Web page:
Best Branded Real-Time Response to a Major Event or Cultural Phenomenon← Go back to category
Cap’n Crunch’s Viral Uniform Controversy
Team members: Andrew Cunningham - Social Strategist/Community Manager, Huge, Emil Lanne - Creative Director, Huge, Geoff Roecker - Copywriter, Huge , Erin Harp - Senior Visual Designer, Huge, Ben Arno - VP, Client Services, Huge, Phil Pessaro - Director of Integrated Production, Huge, Mea Cole Tefka - Senior Producer, Huge, Conor Brady - Chief Creative Officer, Huge, Pamela Finer - Marketing Manager, PepsiCo, Jody Menaker - Communications Senior Manager, Quaker, Ali Goldner Troy - Account Director, Olson
About this entry
The Cap’n Crunch brand wanted to find a way to engage with consumers (primarily men) in their 20s and 30s, who often eat the cereal as an afternoon or late-night snack, rather than for breakfast. Huge partnered with the brand to relaunch the @RealCapnCrunch Twitter account and Facebook page and create more online conversation around the brand through social media, as well as produce and launch an animated late-night talk show hosted by the Cap’n on YouTube.
In June 2013, an anonymous user posted an image on Reddit pointing out that although U.S. Navy captains have four stripes on their uniforms, Cap’n Crunch only has three and therefore was not a real captain. As this news spread through Reddit, the blogosphere and social media, the Cap’n’s Twitter team jumped on the opportunity to get involved in the real-time marketing opportunity.
The Huge team’s immediate tactical plan was to monitor the chatter about the controversy on social media and craft clever, customized responses to the tweets about it, defending the Cap’n’s good name. The team expected the hubbub to blow over within a few days to a week and wanted to capitalize on the momentum as quickly as possible, in order to maximize the conversation and keep it going for as long as possible. The Cap’n’s response tweets to fans, media outlets and journalists caught the attention of both the Twittersphere and the mainstream media on a mind-blowing scale.
Amid accusations from bloggers, journalists and the official U.S. Navy twitter account, KFC’s Colonel Sanders even tried to start a Twitter rumble with the Cap’n by implying he was a fraud. The Cap’n shut him down with a tweet: “You'll have to excuse me, I'm dealing with the @USNavy right now. No time for small potatoes. Or boneless chickens.” The U.S. Navy heightened the controversy by tweeting and posting on their official blog, implying they had checked their enlistment records and Cap’n Crunch never served in the U.S. Navy (although, to be fair, he never claimed to have served in the U.S.). By monitoring social mentions around the clock, the Huge team playfully kept the conversation going with all of the influencers who engaged the Cap’n on Twitter.
Once the conversation and media coverage had reached an international scope and appeared on several major national news outlets (including Good Morning America, Anderson Cooper 360 & The Colbert Report), the Huge team was able to work with the brand to allocate additional budget to produce an animated response video showing the Cap’n responding to the fraud claims. The team worked over the weekend to script, record and produce the response video to make sure it could go live before the hubbub died down. With the help of Olson, Quaker’s public relations agency, additional media outreach about the Cap’n’s official response was conducted, which resulted in an entirely new round of coverage that showed the response video on top-tier TV and online outlets around the country.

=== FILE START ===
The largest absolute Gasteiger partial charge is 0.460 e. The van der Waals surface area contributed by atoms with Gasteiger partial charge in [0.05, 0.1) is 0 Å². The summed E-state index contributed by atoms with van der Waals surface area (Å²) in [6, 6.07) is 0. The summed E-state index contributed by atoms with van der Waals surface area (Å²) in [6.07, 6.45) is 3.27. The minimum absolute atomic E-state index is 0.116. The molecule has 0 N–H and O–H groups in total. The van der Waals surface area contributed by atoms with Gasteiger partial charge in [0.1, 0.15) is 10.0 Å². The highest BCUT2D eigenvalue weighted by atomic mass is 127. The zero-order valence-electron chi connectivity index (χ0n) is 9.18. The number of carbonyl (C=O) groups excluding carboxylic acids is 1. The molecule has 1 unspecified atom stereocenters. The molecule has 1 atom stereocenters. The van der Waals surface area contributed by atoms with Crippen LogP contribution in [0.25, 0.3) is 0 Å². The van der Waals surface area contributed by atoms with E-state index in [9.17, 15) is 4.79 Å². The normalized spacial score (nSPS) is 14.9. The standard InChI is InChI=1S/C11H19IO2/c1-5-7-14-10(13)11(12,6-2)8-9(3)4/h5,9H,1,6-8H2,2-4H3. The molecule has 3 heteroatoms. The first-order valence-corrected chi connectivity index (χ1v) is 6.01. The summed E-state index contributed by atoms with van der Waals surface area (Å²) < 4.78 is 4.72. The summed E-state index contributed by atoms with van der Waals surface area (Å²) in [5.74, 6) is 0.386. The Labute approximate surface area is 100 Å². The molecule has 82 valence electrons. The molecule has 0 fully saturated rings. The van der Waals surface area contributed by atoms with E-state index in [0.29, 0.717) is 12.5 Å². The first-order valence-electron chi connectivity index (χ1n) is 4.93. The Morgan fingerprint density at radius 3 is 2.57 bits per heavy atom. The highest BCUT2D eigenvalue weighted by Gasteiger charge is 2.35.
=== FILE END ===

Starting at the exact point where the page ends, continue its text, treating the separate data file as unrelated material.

The case for why this entry should win a Shorty
The Cap’n’s viral uniform controversy has undoubtedly been the account’s greatest success to date, causing an international media firestorm both online and off. The Cap’n’s most popular response tweet received 558 retweets and 210 favorites. His response video, produced by Huge in just a couple of days, was viewed more than 53,000 times in less than a month with a very favorable like to dislike ratio. In a once-in-a-lifetime PR boom, the story generated more than 525 mainstream media mentions of the controversy in print, online, radio and television outlets, many of which quoted or showed screenshots of the Cap’n’s hilarious Twitter responses and/or the Cap’n’s response video. Coverage appeared on several top-tier national TV outlets, including The Colbert Report, Good Morning America (twice!), Late Night With Jimmy Fallon, Conan, The Tonight Show With Jay Leno, Anderson Cooper 360 and more. All told, the controversy resulted in more than 689 million mainstream media impressions and roughly 170 million social media impressions within just one month, resulting in an unprecedented, purely organic ROI of $0.05 CPM, with absolutely zero paid media.
The Cap’n Crunch Show on YouTube: http://www.youtube.com/capncrunch
Uniform controversy post on Reddit: http://imgur.com/Oa0cFQR
The Cap’n’s uniform controversy response video: http://www.youtube.com/watch?v=iqMFV-QbxSE
The Cap’n’s most popular uniform controversy response tweet: https://twitter.com/RealCapnCrunch/status/345628353564389376
Cap’n Crunch Facebook page: http://www.facebook.com/capncrunch)
Twitter handle: http://www.twitter.com/realcapncrunch
Jimmy Fallon coverage of the Cap’n’s response video: http://downloads.hugeinc.com/share.php?q=afc0645fca9afc22356a56d052f49a46
GMA coverage of the Cap’n’s response video: http://downloads.hugeinc.com/share.php?q=afc0645fca9afc22356a56d052f49a46
Colbert video: http://downloads.hugeinc.com/share.php?q=eb4e0d7e31c96a81f1afd175554a397d